Carmichael coal project and India's renewables conundrum

SOLAR energy is now cheaper to generate than coal, but that seems unlikely to be a black mark against the chances of the controversial Carmichael coal mine in Queensland going ahead, at least according to India’s energy minister Piyush Goyal.

Haydn Black

Speaking at the release of a 15-point action plan for the country's renewable sector, Goyal said he was now considering looking at incentives to help rapidly develop the nation’s solar sector.

"I think a new coal plant would give you costlier power than a solar plant," he said.

"Of course there are challenges of 24/7 power. We accept all of that – but we have been able to come up with a solar-based long term vision that is not subsidy based."

In the past financial year, nearly 20 gigawatts of solar capacity has been approved by the emerging nation’s government, with a further 14GW planned through 2016, however India is among the handful of nations that is increasing its coal consumption.

Last year Goyal said last year that India “cannot do renewable without coal”

The nation is rapidly expanding its renewable energy capacity and trying to develop clean coal technology research, encouraging ultra-supercritical power plants, a fact that has global gas exporters worried.

Speaking at LNG18 recently, Woodside Petroleum boss Peter Coleman said big gas companies may need to get involved in the midstream and downstream areas of gas distribution, and not simply drop the gas off at the regasification plant if gas is to displace cheaper, dirtier coal.

Deutsche Bank, which said in a report last year solar investment would overtake coal by 2020, found costs have fallen 60% in the past four years and could drop a further 40%.

A recent auction of 420 megawatts in Rajasthan saw solar energy prices hit a new record low, comparable with coal.

Goyal has also pledged that India is willing to help developing countries in Asia, Africa and the Pacific to develop clean energy plans free of charge.

The Delhi government would “supply expertise” to any poor country that needed help, promising it would “never charge a single rupee”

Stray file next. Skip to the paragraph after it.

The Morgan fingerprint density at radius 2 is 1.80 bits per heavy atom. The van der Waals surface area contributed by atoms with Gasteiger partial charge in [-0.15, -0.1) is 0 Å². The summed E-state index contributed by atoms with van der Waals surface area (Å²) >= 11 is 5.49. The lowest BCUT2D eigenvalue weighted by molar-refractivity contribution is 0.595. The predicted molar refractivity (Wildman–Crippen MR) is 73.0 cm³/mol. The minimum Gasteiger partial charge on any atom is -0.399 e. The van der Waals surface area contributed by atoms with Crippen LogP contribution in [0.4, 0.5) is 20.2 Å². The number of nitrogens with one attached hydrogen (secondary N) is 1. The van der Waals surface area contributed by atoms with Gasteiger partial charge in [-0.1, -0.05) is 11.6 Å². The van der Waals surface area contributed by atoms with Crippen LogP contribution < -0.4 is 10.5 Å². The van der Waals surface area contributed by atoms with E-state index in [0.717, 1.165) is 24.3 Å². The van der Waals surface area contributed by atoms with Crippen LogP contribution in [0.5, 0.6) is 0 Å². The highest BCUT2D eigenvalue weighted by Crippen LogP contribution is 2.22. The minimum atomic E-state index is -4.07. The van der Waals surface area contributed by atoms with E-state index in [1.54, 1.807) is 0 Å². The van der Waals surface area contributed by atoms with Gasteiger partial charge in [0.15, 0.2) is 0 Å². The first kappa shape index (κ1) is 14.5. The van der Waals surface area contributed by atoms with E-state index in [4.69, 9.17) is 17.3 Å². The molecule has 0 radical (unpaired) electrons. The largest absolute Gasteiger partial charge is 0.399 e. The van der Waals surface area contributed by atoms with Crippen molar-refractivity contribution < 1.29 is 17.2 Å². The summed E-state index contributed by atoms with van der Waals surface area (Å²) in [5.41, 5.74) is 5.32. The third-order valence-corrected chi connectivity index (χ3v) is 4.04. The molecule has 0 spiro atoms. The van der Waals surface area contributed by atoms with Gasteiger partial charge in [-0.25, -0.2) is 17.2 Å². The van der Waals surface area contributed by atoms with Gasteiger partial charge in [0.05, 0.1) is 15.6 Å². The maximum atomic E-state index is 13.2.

“I sincerely believe that what the West is doing in this respect is anti-development and anti the fight against climate change,” Goyal said, accusing rich countries of charging too much for clean technology.

The World Trade Organisation recently incurred the anger of the Modi government when it ruled India was illegally supporting domestic over international solar producers.

Goyal told his audience that India could lead the world in clean energy.

He is in New York this week for the signing of the Paris Agreement on climate change.

India is the world’s fourth biggest emitter after China, the US and EU.

Goyal’s 15-point plan was described as “a game changing report which will set up unparalleled benchmarks in the world”.

India has set an ambitious target of achieving 175GW of renewable generation capacity, and is working with its utilities to achieve that goal.

It also wants to become a 100% electric vehicle nation by 2030, and the government is working on a scheme to provide electric cars on no down payment for which people can pay out of their savings on the fossil fuels they would otherwise consume.

“India can become the first country of its size which will run 100 per cent of electric vehicles. We are trying to make this program self-financing. We don't need one rupee support from the government. We don't need one rupee investment from the people of India," Goyal said.

"We are thinking of scale. We are thinking of leading the world rather than following the world. India will be first largest country in the world to think of that scale."

But there are around 50 million homes in India that don’t have access to electricity, so clearly the Indian government has a lot on its plate if it wants to scale up the nation’s energy infrastructure to support those homes and potentially millions of electric vehicles.

Off-grid solutions and storage solutions are also being studied.

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